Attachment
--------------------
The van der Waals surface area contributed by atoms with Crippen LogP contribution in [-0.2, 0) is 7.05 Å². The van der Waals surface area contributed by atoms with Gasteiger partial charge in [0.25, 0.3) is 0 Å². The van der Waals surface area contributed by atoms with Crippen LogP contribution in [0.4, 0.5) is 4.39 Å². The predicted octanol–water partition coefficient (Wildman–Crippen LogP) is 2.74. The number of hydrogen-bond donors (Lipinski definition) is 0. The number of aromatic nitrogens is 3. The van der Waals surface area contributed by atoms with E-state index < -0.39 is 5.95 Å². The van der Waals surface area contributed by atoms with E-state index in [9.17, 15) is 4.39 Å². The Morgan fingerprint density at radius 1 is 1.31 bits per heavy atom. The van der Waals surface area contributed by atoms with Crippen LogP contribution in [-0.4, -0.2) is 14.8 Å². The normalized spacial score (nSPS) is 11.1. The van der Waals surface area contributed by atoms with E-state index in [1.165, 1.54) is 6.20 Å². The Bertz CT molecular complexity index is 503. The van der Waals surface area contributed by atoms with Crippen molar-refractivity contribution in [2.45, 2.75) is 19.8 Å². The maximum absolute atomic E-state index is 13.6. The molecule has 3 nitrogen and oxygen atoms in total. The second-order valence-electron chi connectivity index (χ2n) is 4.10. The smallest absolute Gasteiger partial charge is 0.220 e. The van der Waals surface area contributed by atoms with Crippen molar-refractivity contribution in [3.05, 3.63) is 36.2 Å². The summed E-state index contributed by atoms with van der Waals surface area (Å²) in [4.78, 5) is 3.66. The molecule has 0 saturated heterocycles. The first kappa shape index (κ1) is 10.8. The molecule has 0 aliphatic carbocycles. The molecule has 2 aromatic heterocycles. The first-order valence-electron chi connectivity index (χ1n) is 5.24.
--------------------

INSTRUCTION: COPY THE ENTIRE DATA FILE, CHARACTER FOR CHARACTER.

The van der Waals surface area contributed by atoms with Crippen LogP contribution in [-0.2, 0) is 7.05 Å². The van der Waals surface area contributed by atoms with Gasteiger partial charge in [0.25, 0.3) is 0 Å². The van der Waals surface area contributed by atoms with Crippen LogP contribution in [0.4, 0.5) is 4.39 Å². The predicted octanol–water partition coefficient (Wildman–Crippen LogP) is 2.74. The number of hydrogen-bond donors (Lipinski definition) is 0. The number of aromatic nitrogens is 3. The van der Waals surface area contributed by atoms with E-state index < -0.39 is 5.95 Å². The van der Waals surface area contributed by atoms with E-state index in [9.17, 15) is 4.39 Å². The Morgan fingerprint density at radius 1 is 1.31 bits per heavy atom. The van der Waals surface area contributed by atoms with Crippen LogP contribution in [-0.4, -0.2) is 14.8 Å². The normalized spacial score (nSPS) is 11.1. The van der Waals surface area contributed by atoms with E-state index in [1.165, 1.54) is 6.20 Å². The Bertz CT molecular complexity index is 503. The van der Waals surface area contributed by atoms with Crippen molar-refractivity contribution in [2.45, 2.75) is 19.8 Å². The maximum absolute atomic E-state index is 13.6. The molecule has 3 nitrogen and oxygen atoms in total. The second-order valence-electron chi connectivity index (χ2n) is 4.10. The smallest absolute Gasteiger partial charge is 0.220 e. The van der Waals surface area contributed by atoms with Crippen molar-refractivity contribution in [3.05, 3.63) is 36.2 Å². The summed E-state index contributed by atoms with van der Waals surface area (Å²) in [4.78, 5) is 3.66. The molecule has 0 saturated heterocycles. The first kappa shape index (κ1) is 10.8. The molecule has 0 aliphatic carbocycles. The molecule has 2 aromatic heterocycles. The first-order valence-electron chi connectivity index (χ1n) is 5.24.